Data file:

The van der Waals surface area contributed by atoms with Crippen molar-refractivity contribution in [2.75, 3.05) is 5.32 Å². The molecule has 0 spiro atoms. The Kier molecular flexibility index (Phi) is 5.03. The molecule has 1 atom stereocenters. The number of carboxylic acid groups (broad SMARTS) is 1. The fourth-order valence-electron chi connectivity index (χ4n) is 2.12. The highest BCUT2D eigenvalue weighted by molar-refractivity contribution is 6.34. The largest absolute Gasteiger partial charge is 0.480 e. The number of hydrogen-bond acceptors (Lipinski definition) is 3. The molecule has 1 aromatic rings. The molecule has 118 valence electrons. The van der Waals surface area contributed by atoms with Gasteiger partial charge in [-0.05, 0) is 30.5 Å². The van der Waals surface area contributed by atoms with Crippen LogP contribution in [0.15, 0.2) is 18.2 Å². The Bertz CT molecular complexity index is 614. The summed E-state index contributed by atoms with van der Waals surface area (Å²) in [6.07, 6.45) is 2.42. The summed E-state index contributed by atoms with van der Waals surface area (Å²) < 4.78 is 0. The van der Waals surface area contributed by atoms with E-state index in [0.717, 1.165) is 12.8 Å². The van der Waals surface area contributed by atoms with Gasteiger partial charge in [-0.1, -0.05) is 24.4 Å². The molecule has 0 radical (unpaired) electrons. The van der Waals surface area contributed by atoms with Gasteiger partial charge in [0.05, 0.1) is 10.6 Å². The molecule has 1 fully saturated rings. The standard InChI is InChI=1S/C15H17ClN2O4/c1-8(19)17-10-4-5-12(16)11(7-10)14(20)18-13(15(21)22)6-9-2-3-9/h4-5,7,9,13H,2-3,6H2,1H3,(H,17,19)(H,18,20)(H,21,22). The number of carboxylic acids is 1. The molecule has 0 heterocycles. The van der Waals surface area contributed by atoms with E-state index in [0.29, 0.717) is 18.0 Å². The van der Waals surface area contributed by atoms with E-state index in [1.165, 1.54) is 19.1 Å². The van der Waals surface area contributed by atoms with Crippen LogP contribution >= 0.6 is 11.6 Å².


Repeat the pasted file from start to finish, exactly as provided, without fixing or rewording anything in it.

The van der Waals surface area contributed by atoms with Crippen molar-refractivity contribution in [2.75, 3.05) is 5.32 Å². The molecule has 0 spiro atoms. The Kier molecular flexibility index (Phi) is 5.03. The molecule has 1 atom stereocenters. The number of carboxylic acid groups (broad SMARTS) is 1. The fourth-order valence-electron chi connectivity index (χ4n) is 2.12. The highest BCUT2D eigenvalue weighted by molar-refractivity contribution is 6.34. The largest absolute Gasteiger partial charge is 0.480 e. The number of hydrogen-bond acceptors (Lipinski definition) is 3. The molecule has 1 aromatic rings. The molecule has 118 valence electrons. The van der Waals surface area contributed by atoms with Gasteiger partial charge in [-0.05, 0) is 30.5 Å². The van der Waals surface area contributed by atoms with Crippen LogP contribution in [0.15, 0.2) is 18.2 Å². The Bertz CT molecular complexity index is 614. The summed E-state index contributed by atoms with van der Waals surface area (Å²) in [6.07, 6.45) is 2.42. The summed E-state index contributed by atoms with van der Waals surface area (Å²) < 4.78 is 0. The van der Waals surface area contributed by atoms with E-state index in [0.717, 1.165) is 12.8 Å². The van der Waals surface area contributed by atoms with Gasteiger partial charge in [-0.1, -0.05) is 24.4 Å². The molecule has 0 radical (unpaired) electrons. The van der Waals surface area contributed by atoms with Gasteiger partial charge in [0.05, 0.1) is 10.6 Å². The molecule has 1 fully saturated rings. The standard InChI is InChI=1S/C15H17ClN2O4/c1-8(19)17-10-4-5-12(16)11(7-10)14(20)18-13(15(21)22)6-9-2-3-9/h4-5,7,9,13H,2-3,6H2,1H3,(H,17,19)(H,18,20)(H,21,22). The number of carboxylic acids is 1. The molecule has 0 heterocycles. The van der Waals surface area contributed by atoms with E-state index in [0.29, 0.717) is 18.0 Å². The van der Waals surface area contributed by atoms with E-state index in [1.165, 1.54) is 19.1 Å². The van der Waals surface area contributed by atoms with Crippen LogP contribution >= 0.6 is 11.6 Å².